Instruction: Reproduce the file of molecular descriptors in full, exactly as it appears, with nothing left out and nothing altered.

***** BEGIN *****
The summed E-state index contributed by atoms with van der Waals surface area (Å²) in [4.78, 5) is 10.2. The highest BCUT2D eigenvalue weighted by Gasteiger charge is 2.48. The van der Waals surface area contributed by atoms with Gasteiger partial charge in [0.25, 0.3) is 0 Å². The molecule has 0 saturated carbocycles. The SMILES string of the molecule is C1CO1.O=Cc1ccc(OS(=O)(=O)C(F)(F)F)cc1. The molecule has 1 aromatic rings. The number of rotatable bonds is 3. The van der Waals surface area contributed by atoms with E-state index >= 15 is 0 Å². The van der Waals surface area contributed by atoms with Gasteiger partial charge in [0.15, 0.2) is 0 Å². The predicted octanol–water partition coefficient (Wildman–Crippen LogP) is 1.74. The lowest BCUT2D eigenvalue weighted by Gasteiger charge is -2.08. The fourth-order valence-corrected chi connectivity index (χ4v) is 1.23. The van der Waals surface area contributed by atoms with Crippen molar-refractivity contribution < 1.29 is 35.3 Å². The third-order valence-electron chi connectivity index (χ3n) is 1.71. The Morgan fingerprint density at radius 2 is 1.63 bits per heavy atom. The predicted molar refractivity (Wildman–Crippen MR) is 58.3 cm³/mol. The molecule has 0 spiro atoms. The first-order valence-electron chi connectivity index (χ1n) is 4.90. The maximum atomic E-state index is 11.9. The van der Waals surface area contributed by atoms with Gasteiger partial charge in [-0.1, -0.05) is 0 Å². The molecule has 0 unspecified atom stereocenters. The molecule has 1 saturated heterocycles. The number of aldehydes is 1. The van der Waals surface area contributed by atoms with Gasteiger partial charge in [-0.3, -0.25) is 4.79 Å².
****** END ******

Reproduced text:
The summed E-state index contributed by atoms with van der Waals surface area (Å²) in [4.78, 5) is 10.2. The highest BCUT2D eigenvalue weighted by Gasteiger charge is 2.48. The van der Waals surface area contributed by atoms with Gasteiger partial charge in [0.25, 0.3) is 0 Å². The molecule has 0 saturated carbocycles. The SMILES string of the molecule is C1CO1.O=Cc1ccc(OS(=O)(=O)C(F)(F)F)cc1. The molecule has 1 aromatic rings. The number of rotatable bonds is 3. The van der Waals surface area contributed by atoms with E-state index >= 15 is 0 Å². The van der Waals surface area contributed by atoms with Gasteiger partial charge in [0.15, 0.2) is 0 Å². The predicted octanol–water partition coefficient (Wildman–Crippen LogP) is 1.74. The lowest BCUT2D eigenvalue weighted by Gasteiger charge is -2.08. The fourth-order valence-corrected chi connectivity index (χ4v) is 1.23. The van der Waals surface area contributed by atoms with Crippen molar-refractivity contribution < 1.29 is 35.3 Å². The third-order valence-electron chi connectivity index (χ3n) is 1.71. The Morgan fingerprint density at radius 2 is 1.63 bits per heavy atom. The predicted molar refractivity (Wildman–Crippen MR) is 58.3 cm³/mol. The molecule has 0 spiro atoms. The first-order valence-electron chi connectivity index (χ1n) is 4.90. The maximum atomic E-state index is 11.9. The van der Waals surface area contributed by atoms with Gasteiger partial charge in [-0.1, -0.05) is 0 Å². The molecule has 0 unspecified atom stereocenters. The molecule has 1 saturated heterocycles. The number of aldehydes is 1. The van der Waals surface area contributed by atoms with Gasteiger partial charge in [-0.3, -0.25) is 4.79 Å².